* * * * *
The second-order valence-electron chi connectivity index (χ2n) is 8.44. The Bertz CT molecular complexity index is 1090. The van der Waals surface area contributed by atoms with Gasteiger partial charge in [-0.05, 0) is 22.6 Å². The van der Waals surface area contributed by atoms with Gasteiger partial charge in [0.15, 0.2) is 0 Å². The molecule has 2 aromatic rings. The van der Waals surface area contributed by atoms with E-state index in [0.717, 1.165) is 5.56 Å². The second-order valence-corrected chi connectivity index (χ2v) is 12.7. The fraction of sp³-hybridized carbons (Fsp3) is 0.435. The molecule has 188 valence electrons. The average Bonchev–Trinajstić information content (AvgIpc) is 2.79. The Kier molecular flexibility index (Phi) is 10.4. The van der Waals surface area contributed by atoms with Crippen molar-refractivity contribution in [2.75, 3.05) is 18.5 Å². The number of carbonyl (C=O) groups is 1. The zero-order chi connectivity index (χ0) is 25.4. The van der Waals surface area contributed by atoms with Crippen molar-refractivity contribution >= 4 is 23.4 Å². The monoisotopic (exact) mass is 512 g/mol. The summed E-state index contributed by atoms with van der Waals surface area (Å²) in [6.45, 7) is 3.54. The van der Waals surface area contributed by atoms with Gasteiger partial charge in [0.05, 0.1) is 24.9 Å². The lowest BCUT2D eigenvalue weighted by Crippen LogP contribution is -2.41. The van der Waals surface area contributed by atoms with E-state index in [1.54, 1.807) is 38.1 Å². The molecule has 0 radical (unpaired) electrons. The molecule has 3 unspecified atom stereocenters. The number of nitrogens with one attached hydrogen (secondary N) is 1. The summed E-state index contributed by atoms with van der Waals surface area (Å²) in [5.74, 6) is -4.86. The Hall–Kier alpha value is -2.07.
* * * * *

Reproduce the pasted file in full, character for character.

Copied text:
The second-order valence-electron chi connectivity index (χ2n) is 8.44. The Bertz CT molecular complexity index is 1090. The van der Waals surface area contributed by atoms with Gasteiger partial charge in [-0.05, 0) is 22.6 Å². The van der Waals surface area contributed by atoms with Gasteiger partial charge in [0.15, 0.2) is 0 Å². The molecule has 2 aromatic rings. The van der Waals surface area contributed by atoms with E-state index in [0.717, 1.165) is 5.56 Å². The second-order valence-corrected chi connectivity index (χ2v) is 12.7. The fraction of sp³-hybridized carbons (Fsp3) is 0.435. The molecule has 188 valence electrons. The average Bonchev–Trinajstić information content (AvgIpc) is 2.79. The Kier molecular flexibility index (Phi) is 10.4. The van der Waals surface area contributed by atoms with Crippen molar-refractivity contribution in [2.75, 3.05) is 18.5 Å². The number of carbonyl (C=O) groups is 1. The zero-order chi connectivity index (χ0) is 25.4. The van der Waals surface area contributed by atoms with Crippen molar-refractivity contribution >= 4 is 23.4 Å². The monoisotopic (exact) mass is 512 g/mol. The summed E-state index contributed by atoms with van der Waals surface area (Å²) in [6.45, 7) is 3.54. The van der Waals surface area contributed by atoms with Gasteiger partial charge in [0.05, 0.1) is 24.9 Å². The lowest BCUT2D eigenvalue weighted by Crippen LogP contribution is -2.41. The van der Waals surface area contributed by atoms with E-state index in [1.54, 1.807) is 38.1 Å². The molecule has 0 radical (unpaired) electrons. The molecule has 3 unspecified atom stereocenters. The number of nitrogens with one attached hydrogen (secondary N) is 1. The summed E-state index contributed by atoms with van der Waals surface area (Å²) in [5.74, 6) is -4.86. The Hall–Kier alpha value is -2.07.